Like the old days in Denton County, Col. Tom Cole sold 200 head of calves to Ed Young last week, and they drove them overland from the Cole Ranch to that of Ed Young in the west part of Denton County and the east part of Wise County.
The drive started at 4 o’clock in the afternoon and the herd reached the Young ranch at midnight. Col. Cole saw that the drivers had something to eat and drink along the way, as he carried food and drink in his truck. He would catch up with the boys and some would stop for refreshment, and then catch up with the herd and let other boys eat and drink. Some of the Cole boys and girls helped with the drive as did Bill Kellum and his son.
SALE! Rationed Shoes with leather soles, odd lot release. Ration Free July 10th through July 29th. $2.95; $4.95; $5.95. The Boston Store.
Denton-Fort Worth Highway completed
Traffic from Denton to Fort Worth is now using a complete modern highway for the first time. The section of the road, between Denton and Argyle, completing the highway, has been open to traffic for about a week.
50 Years Ago
From July 1969
Men on moon, Denton and world amazed
It was as close to a universal event as anything ever has been.
Streets in Denton were deserted. Everyone was in front of a television set — incredibly enough, watching two men walk around on the moon.
Universally, people thought it was great, marvelous, amazing.
Denton Mayor L.A. Nelson said the time and energy expended is justified. “It is justifiable simply because it is exploration of the unknown. Anytime we quit exploration of new ‘worlds’ we as a nation are going to stagnate.”
Denton County Judge W.K. Baldridge said, “When I was a little boy, we always talked about the ‘man on the moon’ and now we have two there.”
Dr. John Kamerick, president of North Texas State University, said after watching Neil Armstrong step onto the moon, “It is a splendid tribute to man’s ingenuity and courage.”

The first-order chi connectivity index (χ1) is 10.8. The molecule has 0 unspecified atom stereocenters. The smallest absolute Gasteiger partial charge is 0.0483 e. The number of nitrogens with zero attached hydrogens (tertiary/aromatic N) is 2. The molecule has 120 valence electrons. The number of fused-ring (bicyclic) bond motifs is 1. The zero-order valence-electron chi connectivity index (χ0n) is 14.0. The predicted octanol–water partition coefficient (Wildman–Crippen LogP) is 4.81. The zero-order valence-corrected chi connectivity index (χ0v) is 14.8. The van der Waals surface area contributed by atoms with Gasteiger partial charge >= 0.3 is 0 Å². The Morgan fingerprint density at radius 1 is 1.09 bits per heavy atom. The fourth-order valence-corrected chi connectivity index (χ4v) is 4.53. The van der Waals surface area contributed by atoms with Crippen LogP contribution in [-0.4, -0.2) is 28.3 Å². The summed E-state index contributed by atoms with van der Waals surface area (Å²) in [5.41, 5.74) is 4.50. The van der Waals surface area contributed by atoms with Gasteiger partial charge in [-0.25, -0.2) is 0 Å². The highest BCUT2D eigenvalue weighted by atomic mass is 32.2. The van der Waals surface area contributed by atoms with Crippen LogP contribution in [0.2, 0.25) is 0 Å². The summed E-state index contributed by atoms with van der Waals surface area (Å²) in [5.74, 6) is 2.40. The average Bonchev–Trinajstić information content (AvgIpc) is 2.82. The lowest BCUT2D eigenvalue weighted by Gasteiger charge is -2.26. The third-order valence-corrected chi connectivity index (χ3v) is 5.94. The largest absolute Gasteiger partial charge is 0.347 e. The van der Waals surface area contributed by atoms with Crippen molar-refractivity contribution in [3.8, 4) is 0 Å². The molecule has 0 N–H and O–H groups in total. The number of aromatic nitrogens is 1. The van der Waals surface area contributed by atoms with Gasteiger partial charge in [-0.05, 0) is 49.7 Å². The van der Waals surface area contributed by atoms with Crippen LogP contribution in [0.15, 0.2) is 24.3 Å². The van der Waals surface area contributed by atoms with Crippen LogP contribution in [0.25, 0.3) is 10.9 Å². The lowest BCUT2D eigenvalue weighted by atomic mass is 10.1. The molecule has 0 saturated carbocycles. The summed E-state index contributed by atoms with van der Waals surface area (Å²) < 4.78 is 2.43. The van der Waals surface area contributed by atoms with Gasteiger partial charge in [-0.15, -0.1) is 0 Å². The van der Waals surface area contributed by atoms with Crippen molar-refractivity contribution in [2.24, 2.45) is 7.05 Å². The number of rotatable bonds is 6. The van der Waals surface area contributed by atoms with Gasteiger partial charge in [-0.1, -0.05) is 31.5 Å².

“It’s fantastic,” said Pilot Point Mayor George Hilz, adding that he didn’t have any doubt about the success of the mission.
Denton resident Mrs. Montie Guthrie noted, “It is amazing to look up at the moon and think that for the first time in known history men are actually walking on another part of the universe.”
Following President Nixon’s lead, both Denton universities will suspend classes Monday, and the city of Denton and Denton County offices will be closed. There will be no mail delivery on Monday and the federal center will operate with a skeleton staff.
25 Years Ago
From July 1994
Librarians push for county funding
A delegation of librarians from throughout Denton County quietly showed their support for continued library funding during a county budget meeting Thursday.
One member summed up the group’s sentiments with a sign that stated, “Libraries will get you through times of no money better than money will get you through times of no libraries.”
In an effort to trim the 1994-95 countywide budget, county commissioners earlier this year suggested reducing funding for libraries and other services that state law does not require the county to fund.
The librarians support a library funding policy proposed by Commissioners Scott Armey and Kirk Wilson. The plan would dedicate 1 percent of the county budget to literacy and educational programs. The two commissioners previously supported cutting funding but changed their minds after they realized support for library funding did not have to lead to increased taxes.
County Judge Jeff Mosely opposes the two commissioners’ proposal, questioning why the county needs additional financial responsibility for libraries and how the funds would be spent. Commissioner Sandy Jacobs supports the proposal to increase funding, but Commissioner Don Hill said he has reservations about backing the proposal.